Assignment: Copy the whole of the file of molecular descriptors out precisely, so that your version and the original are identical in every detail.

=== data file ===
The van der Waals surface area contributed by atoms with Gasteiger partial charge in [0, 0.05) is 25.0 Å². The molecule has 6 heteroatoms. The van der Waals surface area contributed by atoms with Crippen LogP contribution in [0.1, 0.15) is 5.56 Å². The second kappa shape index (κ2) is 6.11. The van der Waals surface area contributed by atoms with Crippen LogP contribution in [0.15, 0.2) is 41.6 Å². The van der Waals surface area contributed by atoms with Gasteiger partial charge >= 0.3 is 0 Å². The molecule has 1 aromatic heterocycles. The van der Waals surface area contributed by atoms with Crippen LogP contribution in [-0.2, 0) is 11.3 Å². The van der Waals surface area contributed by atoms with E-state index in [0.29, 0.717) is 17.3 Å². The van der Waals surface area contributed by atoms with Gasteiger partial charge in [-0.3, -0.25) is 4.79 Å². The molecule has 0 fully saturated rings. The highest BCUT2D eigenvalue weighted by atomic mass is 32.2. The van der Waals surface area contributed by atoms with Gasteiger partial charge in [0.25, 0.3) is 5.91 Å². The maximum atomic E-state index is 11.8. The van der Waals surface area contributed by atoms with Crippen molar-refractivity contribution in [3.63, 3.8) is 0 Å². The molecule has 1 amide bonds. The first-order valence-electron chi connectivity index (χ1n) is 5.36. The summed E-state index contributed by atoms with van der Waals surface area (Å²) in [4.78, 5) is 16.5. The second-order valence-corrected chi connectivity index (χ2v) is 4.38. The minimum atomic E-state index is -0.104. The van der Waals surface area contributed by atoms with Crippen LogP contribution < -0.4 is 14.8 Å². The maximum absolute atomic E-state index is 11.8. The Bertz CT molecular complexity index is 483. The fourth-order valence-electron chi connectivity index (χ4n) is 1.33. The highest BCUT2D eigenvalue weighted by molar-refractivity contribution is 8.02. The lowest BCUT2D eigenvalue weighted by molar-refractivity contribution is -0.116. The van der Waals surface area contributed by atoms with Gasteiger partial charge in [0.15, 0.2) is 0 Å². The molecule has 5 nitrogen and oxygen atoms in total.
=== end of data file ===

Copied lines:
The van der Waals surface area contributed by atoms with Gasteiger partial charge in [0, 0.05) is 25.0 Å². The molecule has 6 heteroatoms. The van der Waals surface area contributed by atoms with Crippen LogP contribution in [0.1, 0.15) is 5.56 Å². The second kappa shape index (κ2) is 6.11. The van der Waals surface area contributed by atoms with Crippen LogP contribution in [0.15, 0.2) is 41.6 Å². The van der Waals surface area contributed by atoms with Gasteiger partial charge >= 0.3 is 0 Å². The molecule has 1 aromatic heterocycles. The van der Waals surface area contributed by atoms with Crippen LogP contribution in [-0.2, 0) is 11.3 Å². The van der Waals surface area contributed by atoms with E-state index in [0.29, 0.717) is 17.3 Å². The van der Waals surface area contributed by atoms with Gasteiger partial charge in [-0.3, -0.25) is 4.79 Å². The molecule has 0 fully saturated rings. The highest BCUT2D eigenvalue weighted by atomic mass is 32.2. The van der Waals surface area contributed by atoms with Gasteiger partial charge in [0.25, 0.3) is 5.91 Å². The maximum atomic E-state index is 11.8. The van der Waals surface area contributed by atoms with Crippen molar-refractivity contribution in [3.63, 3.8) is 0 Å². The molecule has 1 amide bonds. The first-order valence-electron chi connectivity index (χ1n) is 5.36. The summed E-state index contributed by atoms with van der Waals surface area (Å²) in [4.78, 5) is 16.5. The second-order valence-corrected chi connectivity index (χ2v) is 4.38. The minimum atomic E-state index is -0.104. The van der Waals surface area contributed by atoms with Crippen LogP contribution < -0.4 is 14.8 Å². The maximum absolute atomic E-state index is 11.8. The Bertz CT molecular complexity index is 483. The fourth-order valence-electron chi connectivity index (χ4n) is 1.33. The highest BCUT2D eigenvalue weighted by molar-refractivity contribution is 8.02. The lowest BCUT2D eigenvalue weighted by molar-refractivity contribution is -0.116. The van der Waals surface area contributed by atoms with Gasteiger partial charge in [0.15, 0.2) is 0 Å². The molecule has 5 nitrogen and oxygen atoms in total.